So hey, everyone may be totally immortal right now in World of Warcraft. That seems like a thing we should examine now, huh?
I freely admit that this week I just mostly feel like being a little silly and don’t have something serious to pick at. So as is often the case in that situation, I decided to start picking at a thread that starts from the fact that you wind up bodily in the Shadowlands along with a portal directly leading between Oribos and your faction’s capital city. And that… leads some places.
To really pick this apart, of course, we also need to discuss diegesis and the correlation between that and the game world we inhabit. So it’s going to get a little bit meta, but I promise you that when it’s all done, you will… well, possibly share my view that “someone did not think through these implications when the expansion was greenlit.”
Diegesis, as a word, simply means a narrative or a plot within a medium. However, the term and the adjectival form of diegetic means something else. We state that something is diegetic if it “actually” exists within the world of the story and non-diegetic if it isn’t.
Using WoW as an example for understandable reason, we know that the game’s soundtrack is non-diegetic. There is not actual movement playing from nowhere in the middle of Stormwind. Similarly, logging out is non-diegetic; your Draenei Priest does not vanish into nothingness only to reappear in the same place a few hours later. That makes sense, right?
Now, there would have been an opportunity to make venturing bodily into the Shadowlands either non-diegetic or at least vaguely so. If you had traveled there and had no means of getting back except via an undiscussed portal, it’d be easy to say that the portal is not diegetic. Once you’re through, you don’t go back out until the expansion is over.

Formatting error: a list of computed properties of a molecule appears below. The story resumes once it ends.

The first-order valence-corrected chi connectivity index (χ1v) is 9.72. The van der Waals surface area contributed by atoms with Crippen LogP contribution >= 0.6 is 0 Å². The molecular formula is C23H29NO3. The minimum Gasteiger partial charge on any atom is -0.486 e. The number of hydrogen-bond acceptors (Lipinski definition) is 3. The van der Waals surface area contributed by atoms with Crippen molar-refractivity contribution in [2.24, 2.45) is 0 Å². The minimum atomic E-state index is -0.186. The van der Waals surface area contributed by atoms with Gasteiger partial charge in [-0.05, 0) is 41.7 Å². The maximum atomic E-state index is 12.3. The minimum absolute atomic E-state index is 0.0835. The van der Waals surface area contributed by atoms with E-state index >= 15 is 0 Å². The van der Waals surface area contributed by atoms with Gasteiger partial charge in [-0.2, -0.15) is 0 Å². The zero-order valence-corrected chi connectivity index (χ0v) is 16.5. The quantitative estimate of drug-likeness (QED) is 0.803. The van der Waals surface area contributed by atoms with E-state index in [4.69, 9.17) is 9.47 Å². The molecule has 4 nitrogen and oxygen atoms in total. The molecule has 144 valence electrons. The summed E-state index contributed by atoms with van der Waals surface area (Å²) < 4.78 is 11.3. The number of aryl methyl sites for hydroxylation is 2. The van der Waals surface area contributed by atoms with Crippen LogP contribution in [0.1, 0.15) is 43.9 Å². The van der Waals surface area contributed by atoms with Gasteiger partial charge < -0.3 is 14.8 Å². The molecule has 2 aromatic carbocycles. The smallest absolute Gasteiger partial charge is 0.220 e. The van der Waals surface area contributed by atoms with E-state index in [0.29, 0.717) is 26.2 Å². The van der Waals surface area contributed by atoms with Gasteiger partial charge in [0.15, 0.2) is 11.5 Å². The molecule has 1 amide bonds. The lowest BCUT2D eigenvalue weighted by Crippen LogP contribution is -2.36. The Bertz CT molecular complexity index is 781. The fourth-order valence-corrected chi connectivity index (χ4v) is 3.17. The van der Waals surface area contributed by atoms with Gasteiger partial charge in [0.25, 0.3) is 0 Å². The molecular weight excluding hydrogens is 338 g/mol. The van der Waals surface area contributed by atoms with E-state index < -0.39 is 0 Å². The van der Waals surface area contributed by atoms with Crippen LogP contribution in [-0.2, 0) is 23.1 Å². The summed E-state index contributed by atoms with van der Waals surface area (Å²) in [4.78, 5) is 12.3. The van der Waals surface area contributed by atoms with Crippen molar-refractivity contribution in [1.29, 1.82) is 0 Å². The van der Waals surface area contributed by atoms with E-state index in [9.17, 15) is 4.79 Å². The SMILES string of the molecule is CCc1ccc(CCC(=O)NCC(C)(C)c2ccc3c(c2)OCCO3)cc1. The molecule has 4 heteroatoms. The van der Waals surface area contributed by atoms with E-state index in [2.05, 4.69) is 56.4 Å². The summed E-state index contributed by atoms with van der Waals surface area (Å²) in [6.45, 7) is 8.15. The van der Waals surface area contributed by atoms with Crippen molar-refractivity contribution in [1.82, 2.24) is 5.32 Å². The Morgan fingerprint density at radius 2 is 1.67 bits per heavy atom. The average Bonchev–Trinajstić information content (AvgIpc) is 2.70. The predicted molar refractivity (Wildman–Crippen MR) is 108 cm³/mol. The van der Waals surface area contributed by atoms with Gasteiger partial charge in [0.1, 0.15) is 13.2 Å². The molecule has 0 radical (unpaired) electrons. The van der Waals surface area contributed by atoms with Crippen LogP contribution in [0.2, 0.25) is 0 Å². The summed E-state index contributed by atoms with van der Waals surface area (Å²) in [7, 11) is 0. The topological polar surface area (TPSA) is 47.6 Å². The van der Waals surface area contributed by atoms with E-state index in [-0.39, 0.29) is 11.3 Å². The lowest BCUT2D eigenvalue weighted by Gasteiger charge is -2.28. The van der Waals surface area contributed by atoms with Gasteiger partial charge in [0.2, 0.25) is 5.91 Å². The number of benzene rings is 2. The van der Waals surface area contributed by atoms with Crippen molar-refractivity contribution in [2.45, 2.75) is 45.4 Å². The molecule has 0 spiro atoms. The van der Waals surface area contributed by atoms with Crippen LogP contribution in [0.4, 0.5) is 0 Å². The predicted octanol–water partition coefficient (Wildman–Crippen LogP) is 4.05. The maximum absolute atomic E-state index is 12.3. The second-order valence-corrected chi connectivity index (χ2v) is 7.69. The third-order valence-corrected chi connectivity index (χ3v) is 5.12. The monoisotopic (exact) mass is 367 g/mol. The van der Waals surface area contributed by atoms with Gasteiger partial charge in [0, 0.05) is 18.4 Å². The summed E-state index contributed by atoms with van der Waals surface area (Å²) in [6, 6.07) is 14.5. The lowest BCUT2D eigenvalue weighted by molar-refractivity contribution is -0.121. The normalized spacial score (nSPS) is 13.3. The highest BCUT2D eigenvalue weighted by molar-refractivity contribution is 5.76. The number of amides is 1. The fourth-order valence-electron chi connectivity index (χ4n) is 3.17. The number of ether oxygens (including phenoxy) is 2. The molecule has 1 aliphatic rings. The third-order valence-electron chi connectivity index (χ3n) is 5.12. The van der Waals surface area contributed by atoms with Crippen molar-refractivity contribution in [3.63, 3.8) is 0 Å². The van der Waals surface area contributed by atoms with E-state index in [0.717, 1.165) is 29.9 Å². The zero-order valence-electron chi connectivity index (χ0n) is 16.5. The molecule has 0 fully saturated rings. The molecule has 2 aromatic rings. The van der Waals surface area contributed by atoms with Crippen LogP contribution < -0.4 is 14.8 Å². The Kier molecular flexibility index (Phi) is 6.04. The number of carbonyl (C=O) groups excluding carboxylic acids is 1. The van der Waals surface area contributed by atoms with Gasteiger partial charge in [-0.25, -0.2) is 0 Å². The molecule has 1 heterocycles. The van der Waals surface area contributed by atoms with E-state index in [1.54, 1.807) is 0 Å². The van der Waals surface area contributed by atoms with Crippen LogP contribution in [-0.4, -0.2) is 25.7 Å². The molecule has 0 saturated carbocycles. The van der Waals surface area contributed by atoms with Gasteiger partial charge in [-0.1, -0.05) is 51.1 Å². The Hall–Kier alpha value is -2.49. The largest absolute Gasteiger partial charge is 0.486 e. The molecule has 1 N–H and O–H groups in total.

But that’s not what happened. Bolvar specifically has portals opened. People come through to Oribos after you arrive. There is explicit travel back and forth between the Shadowlands and Azeroth.
So let’s talk about Draka.
One of the things that got a lot of people’s attention in the little animated short with Draka before the launch was that she seemed to be dealing with the Burning Legion, and that definitely implies that she isn’t a metaphysical construct. But the actual experience of leveling makes it even more clear. Draka, by all accounts, is flesh and blood. Everyone in Maldraxxus seems to be physically present. There is nothing preventing Draka from heading to Oribos and then deciding to walk through the portal to Orgrimmar.
Sure, right now there’s an obvious reason to keep her there: The whole conflict at the heart of the expansion takes priority right now. But once that problem is solved, what’s to prevent people from heading through the portals? Writer fiat, mostly, but that still leaves questions and issues.
So let’s say Draka decides to go through the portal and step into Orgrimmar. Can she die? It seems as if people can die in Maldraxxus (it’s a plot point at one point), so that would seem to answer rather decisively that she can. But she didn’t die in the Shadowlands in that situation. Her soul was not in its resting place, it was on Azeroth. Does her soul go back to the Arbiter to be judged once again? It seems logical, right?